Rueben James was appointed Supervisor of Seed Certification, upon retirement of A. H. Wright on December 31.

Name of the Wisconsin Experiment Association changed to Wisconsin Crop Improvement Association.-December.

Sweet corn produced on more than 100,000 acres in Wisconsin.
1958 Studies on corn and soybean physiology begun by B.G. Johnson.  
1959 "Goodfield" oat released.

Release of "Lakeland" medium red clover, a winter-hardy and disease tolerant variety, by W.K. Smith.

The Corn "Bag to Bin" program was developed which was an interdepartmental Extension corn program.

1960 "Portage" oat released.

Bromgrass and timothy found not to be compatible with 3-cut alfalfa.

Studies on the life history and physiology of birdsfoot trefoil were begun.

R.G.D. Steel and J.H. Torrie publish book on the "Principles and Procedures of Statistics."

Textbook on "Forage Management" published by Dale Smith.

Bulletin 542 first released on establishing and managing alfalfa. Over 45,000 copies eventually distributed. Translated into Japanese.

Only 15% of corn check planted.
1961 "Dodge" oat released.

First-flower cutting systems developed for alfalfa by Dale Smith.

Release of "Lathrop" spring wheat.

1962 "Garland" oat released.

"Sac" smooth bromegrass released by E.L. Nielsen, D.C. Smith and P.N. Drolsom, USDA-ARS cooperating.

E. A. Brickbauer was named Secretary-Treasurer of the Association upon the death of E. D. Holden in August.

First studies in the U.S. started on fructans in forage grasses.

"Superior" potato variety developed Gus Riemar.
1963 Release of corn inbred W117.

"Lodi" oat released.

1966   First Extension Pesticide Coordinator appointed, Dr. Ellsworth H. Fisher.
1967 "Holden" and "Portal" oat released.

Extension corn production information included marketing information such as corn grades, grain storage problems, forward contracts, etc.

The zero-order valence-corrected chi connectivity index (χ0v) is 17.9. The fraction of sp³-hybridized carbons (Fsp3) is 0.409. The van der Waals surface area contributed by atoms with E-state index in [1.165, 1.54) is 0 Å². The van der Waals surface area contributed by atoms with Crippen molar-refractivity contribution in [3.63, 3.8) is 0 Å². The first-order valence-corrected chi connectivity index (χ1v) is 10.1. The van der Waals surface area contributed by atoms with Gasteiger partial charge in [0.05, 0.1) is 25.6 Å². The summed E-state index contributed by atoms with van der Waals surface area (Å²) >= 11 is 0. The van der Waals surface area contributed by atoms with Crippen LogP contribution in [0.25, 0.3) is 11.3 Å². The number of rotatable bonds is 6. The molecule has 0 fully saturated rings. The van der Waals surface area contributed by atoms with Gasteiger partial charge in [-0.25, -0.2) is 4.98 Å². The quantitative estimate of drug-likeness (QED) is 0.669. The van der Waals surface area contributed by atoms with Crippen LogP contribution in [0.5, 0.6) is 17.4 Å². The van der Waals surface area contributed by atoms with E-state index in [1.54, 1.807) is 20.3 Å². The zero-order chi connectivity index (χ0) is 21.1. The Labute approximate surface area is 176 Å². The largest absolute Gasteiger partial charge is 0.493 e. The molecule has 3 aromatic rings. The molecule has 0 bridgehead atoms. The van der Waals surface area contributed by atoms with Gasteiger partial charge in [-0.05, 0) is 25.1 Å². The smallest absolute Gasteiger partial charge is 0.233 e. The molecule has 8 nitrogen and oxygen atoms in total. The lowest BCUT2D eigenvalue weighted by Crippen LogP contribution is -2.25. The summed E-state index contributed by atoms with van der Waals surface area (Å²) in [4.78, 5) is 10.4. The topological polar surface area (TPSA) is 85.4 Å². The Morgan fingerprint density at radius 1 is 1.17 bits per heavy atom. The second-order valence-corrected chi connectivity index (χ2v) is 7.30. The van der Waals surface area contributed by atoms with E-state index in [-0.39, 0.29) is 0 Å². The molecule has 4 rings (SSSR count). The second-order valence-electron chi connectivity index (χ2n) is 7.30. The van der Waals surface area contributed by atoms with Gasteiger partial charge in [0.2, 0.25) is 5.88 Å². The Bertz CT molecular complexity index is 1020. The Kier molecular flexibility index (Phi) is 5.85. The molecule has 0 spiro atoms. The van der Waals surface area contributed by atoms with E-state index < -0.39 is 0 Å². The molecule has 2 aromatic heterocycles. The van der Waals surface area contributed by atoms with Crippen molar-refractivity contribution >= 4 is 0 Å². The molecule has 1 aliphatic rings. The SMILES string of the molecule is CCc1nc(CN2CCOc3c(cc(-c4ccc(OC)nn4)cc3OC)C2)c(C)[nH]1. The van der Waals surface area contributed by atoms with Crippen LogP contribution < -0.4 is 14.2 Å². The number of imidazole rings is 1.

Wisconsin becomes a surplus grain state.   Prior to this year Wisconsin had to import grain to feed the livestock in addition to it's own grain production.
1968 "Verdant" timothy released by E.L. Nielsen and P.N. Drolsom, USDA-ARS cooperating.

Release of "Kenosha" winter wheat.

Wisconsin became a surplus corn state with a 3 million bushel surplus resulting in corn exports.

1969 Widely used method to analyze plant tissues for total nonstructural carbohydrates published by Dale Smith. First haploids of alfalfa developed opening the way to diploid genetic research.
1970 "Froker" oat released.

USDA Oat Quality Laboratory established.

Dry bean trials were conducted in Northwestern Wisconsin evaluating varieties and cultural practices.

Grain Marketing committee was established to develop informational material producing corn for cash market.

Release of "Coloma" winter rye.

Norman Borlaug becomes the first plant breeder to win the Nobel Prize for his work on Green Revolution wheat varieties (high yield).

On December 24, the Federal, "Plant Variety Protection Act" was signed by President Nixon.

1971 Fertilzer depth placement studies show alfalfa is a surface soil feeder (L.A. Peterson and Dale Smith).

Release of "Burk" barley.

Three million acres of alfalfa in Wisconsin.
1972 Public soybean variety trials initiated by E.S. Oplinger

"Dal" oat released with high protein trait by H.L. Shands. Application made through "Variety Protection" program.

A "Research Fee" program was established by the Department of Agronomy on U. S. Protected small grain Varieties and the fee was to be collected by the Dept.

1973 Public corn hybrid grain trials initiated by E.A. Brickbauer.

"Arlington" red clover is released.

A Grain Handlers Conference was held and 72 grain buyers and handlers participated. 40% of Wisconsin corn moved into the cash grain market.

Crop Improvement assumed the responsibility of collecting the "Research Fee" on Certified protected varieties for the Department and the Breeder.

Wisconsin Soybean Association founded.

Scientists Stanley Cohen and Herbert Boyer successfully move a gene - specific piece of DNA - from one organism to another, significantly advancing the progress in the technology.

1974 "Goodland" oat released.

The relative feed value (RFV) concept of forage quality was developed by D. Rohweder, et al.

Seed Certification management transferred to a Crop Improvement employee, Gene Amberson, upon the retirement of Rueben James.

Wisconsin Corn Growers Association founded.
1975 "Wright" oat released.

Public alfalfa variety tests initiated by D. Rohweder, currently the largest trial in North America.

Wisconsin Corn Growers Association formed, E. A. Brickbauer elected Secretary-Treasurer.
1976 First pesticide applicator training session held.

"Argee" winter wheat released.

"Regen - S" alfalfa released that underpins all transformation and genetic engineering of alfalfa.

Insects introduced by R. Fawcett to control musk thistle.

The book "Mister Alfalfa", an autobiography, by L.F. Graber was released (printed by Elaine-Madison Corp., distributed by GRA-MAR, 521 pp.).

1977 Release of "Argee" winter wheat. State average corn yield surpasses 100 bu/A